2. Ask what they think they know about marijuana, and then share facts with them. Most kids don’t think it can be addictive, or that it can hurt brain development. Take the time to do a little research before your conversation. Here’s a great fact sheet on the National Institute on Drug Abuse website and lots of information at www.wcpreventionpartners.org
  3. Colorado pot is considered to be the “most powerful” in the world, with THC levels being as high at 29.4%.  The Dutch government bans pot at a level higher than 15%.  This creates even more danger for young developing brains.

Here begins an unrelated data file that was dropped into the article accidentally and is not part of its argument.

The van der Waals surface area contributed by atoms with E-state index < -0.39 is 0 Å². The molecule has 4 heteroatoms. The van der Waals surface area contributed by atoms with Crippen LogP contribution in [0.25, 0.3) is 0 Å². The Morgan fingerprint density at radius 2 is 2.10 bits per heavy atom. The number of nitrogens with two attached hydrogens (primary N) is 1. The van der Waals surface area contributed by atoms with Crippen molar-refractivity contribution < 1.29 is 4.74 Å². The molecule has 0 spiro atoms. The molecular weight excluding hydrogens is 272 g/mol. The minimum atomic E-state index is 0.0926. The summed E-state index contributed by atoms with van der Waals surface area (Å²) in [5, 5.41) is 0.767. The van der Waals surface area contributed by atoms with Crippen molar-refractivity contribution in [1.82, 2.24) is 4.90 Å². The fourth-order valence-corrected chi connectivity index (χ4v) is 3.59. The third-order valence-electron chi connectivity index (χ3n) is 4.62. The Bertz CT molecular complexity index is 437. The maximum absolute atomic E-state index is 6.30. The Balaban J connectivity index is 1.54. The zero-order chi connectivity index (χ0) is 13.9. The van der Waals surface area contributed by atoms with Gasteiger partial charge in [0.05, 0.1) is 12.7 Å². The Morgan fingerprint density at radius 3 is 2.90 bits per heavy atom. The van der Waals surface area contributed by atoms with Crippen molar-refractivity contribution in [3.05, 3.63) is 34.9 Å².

4. Look for “teachable moments.” There are lots of stories about marijuana in the news. When you see one, ask your child what they think about the story. Share your thoughts and feelings about it.
  5. State your expectations clearly. Let them know marijuana use is not acceptable, and let them know the consequences if they do use it.
  6. Discuss how marijuana can limit their future. Drug use can jeopardize a scholarship, keep them off a sports team, hurt their grades and even result in an arrest, which could lead to a permanent criminal record.
  7. One conversation isn’t enough. Make sure you bring up the topic every month or two. It’s important to do occasional “touch bases” about topics like marijuana, alcohol and other drugs.
  8. Set a good example. If you use marijuana yourself, refrain from using in front of your children. Make sure you keep it safely locked away, so your kids (or their friends) can’t access it. This should also be done with alcohol and prescription drugs.